• How does conceptual understanding inform mathematical rigor?
  • Experiments in process: What new approaches are you trying in your classes? What are your preliminary results?
  • Assessment:How do we know our teaching is effective? What are the best assessment tools?
  • And, by the way, how does it all fit with NGSS?

Please submit your abstracts on-line. or cut and paste

https://docs.google.com/forms/d/1fg4jmkpJxmZ9cVpRrwEF6VW0RCI3FyQksENZVQzcrp8/viewform

Workshops already tentatively scheduled include:

  • Ardwino (3-hour)
  • Optics (1.5-hour)
  • PTRA Workshop (10/23)

 

 

 

 

 

Congrats to this year’s New England Physics Teacher of the year!

14 Jun

Mark Greenman, who is currently the Boston University Physics Department Physics Teacher in Residence is the 2016 Janet Guernsey New England Physics Teacher of the Year!

Greenman_Janet Guernsey Award 2016

Register for the Spring Meeting

18 Apr

You can now register online for your spring meeting

 

https://aapt-nes.wildapricot.org/event-2211445

Gallery

Spring Meeting at Thayer Academy May 20-21

28 Feb

Summer opportunity at BU Space Physics for teachers

23 Feb

 

Here is a great summer professional development opportunity to earn some good money while working on stuff you love. You know the rule of thumb, “if it is too good to be true, then it probably isn’t as good as you think,” well I have a deal for you that is the exception to this rule.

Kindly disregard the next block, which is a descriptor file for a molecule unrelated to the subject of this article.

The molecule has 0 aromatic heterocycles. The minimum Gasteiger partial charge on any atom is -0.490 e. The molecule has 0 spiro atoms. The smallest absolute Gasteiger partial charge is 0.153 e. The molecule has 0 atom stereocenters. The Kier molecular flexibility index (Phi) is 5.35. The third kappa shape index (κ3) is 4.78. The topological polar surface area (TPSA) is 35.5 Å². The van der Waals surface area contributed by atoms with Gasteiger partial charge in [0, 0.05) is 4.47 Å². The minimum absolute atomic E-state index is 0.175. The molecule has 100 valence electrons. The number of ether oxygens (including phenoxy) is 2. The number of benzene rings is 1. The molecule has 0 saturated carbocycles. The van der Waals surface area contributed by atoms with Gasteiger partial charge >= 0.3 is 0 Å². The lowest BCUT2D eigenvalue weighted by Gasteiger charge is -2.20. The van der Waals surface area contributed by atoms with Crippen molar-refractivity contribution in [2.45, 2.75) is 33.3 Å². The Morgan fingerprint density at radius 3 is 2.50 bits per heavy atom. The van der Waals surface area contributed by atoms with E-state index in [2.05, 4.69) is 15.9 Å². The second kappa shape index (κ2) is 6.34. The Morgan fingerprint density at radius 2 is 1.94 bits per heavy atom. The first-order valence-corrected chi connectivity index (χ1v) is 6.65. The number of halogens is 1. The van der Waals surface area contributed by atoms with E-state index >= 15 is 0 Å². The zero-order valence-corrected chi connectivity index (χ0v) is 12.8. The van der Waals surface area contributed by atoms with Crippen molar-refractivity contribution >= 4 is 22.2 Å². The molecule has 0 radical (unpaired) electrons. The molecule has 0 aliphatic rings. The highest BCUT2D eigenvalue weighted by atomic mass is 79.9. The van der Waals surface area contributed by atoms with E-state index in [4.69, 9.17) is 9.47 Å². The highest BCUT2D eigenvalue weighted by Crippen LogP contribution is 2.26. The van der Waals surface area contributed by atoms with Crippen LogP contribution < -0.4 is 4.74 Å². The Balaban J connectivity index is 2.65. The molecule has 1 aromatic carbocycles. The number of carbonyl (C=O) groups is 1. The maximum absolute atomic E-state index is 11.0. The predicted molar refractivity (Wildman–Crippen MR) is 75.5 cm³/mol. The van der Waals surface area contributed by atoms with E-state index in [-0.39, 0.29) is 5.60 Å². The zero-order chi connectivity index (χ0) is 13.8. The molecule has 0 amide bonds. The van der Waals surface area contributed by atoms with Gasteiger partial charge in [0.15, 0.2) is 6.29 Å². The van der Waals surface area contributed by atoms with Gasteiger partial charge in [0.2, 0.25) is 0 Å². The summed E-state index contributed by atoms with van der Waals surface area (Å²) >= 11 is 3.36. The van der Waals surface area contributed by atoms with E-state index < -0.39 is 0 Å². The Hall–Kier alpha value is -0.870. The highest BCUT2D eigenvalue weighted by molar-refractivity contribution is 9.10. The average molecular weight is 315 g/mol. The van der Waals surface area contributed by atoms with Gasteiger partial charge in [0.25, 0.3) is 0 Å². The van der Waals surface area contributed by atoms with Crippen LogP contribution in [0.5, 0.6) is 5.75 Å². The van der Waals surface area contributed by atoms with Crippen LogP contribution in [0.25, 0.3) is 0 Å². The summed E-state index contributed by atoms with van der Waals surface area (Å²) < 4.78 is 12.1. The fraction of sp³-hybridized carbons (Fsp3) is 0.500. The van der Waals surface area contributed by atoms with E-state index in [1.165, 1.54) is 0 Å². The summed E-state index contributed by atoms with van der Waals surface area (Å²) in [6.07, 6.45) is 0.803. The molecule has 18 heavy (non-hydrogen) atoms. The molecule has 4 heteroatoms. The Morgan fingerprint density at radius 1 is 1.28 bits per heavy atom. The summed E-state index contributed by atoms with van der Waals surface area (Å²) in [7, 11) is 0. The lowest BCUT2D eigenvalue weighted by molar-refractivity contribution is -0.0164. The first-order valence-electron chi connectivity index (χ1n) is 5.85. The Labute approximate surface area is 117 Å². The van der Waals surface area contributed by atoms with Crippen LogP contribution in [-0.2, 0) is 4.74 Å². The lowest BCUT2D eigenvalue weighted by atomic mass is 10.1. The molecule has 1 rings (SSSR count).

Read below and contact Professor Paul Withers, withers@bu.edu, as soon as possible if interested.

 

 

The Boston University Center for Space Physics is seeking several K-12 science teachers to participate in 4-6 week program in Summer 2016. Participants will conduct cutting-edge astronomical research on the Boston University campus. The research project will focus on the analysis of spacecraft data from the upper atmosphere of Venus, our closest planetary neighbor. Participants will review the history of the exploration of Venus, will learn how familiar scientific principles control conditions in the upper atmosphere of Venus, and will use computers to organize and investigate relevant scientific datasets.

 

It is hoped that exposure to a research environment will give educators a deeper appreciation for how real-life science is conducted: the realization that science is messy and uncertain, rather than unassailable and immutable facts listed in textbooks, is tremendously important for keeping children engaged in science as students and later as active citizens.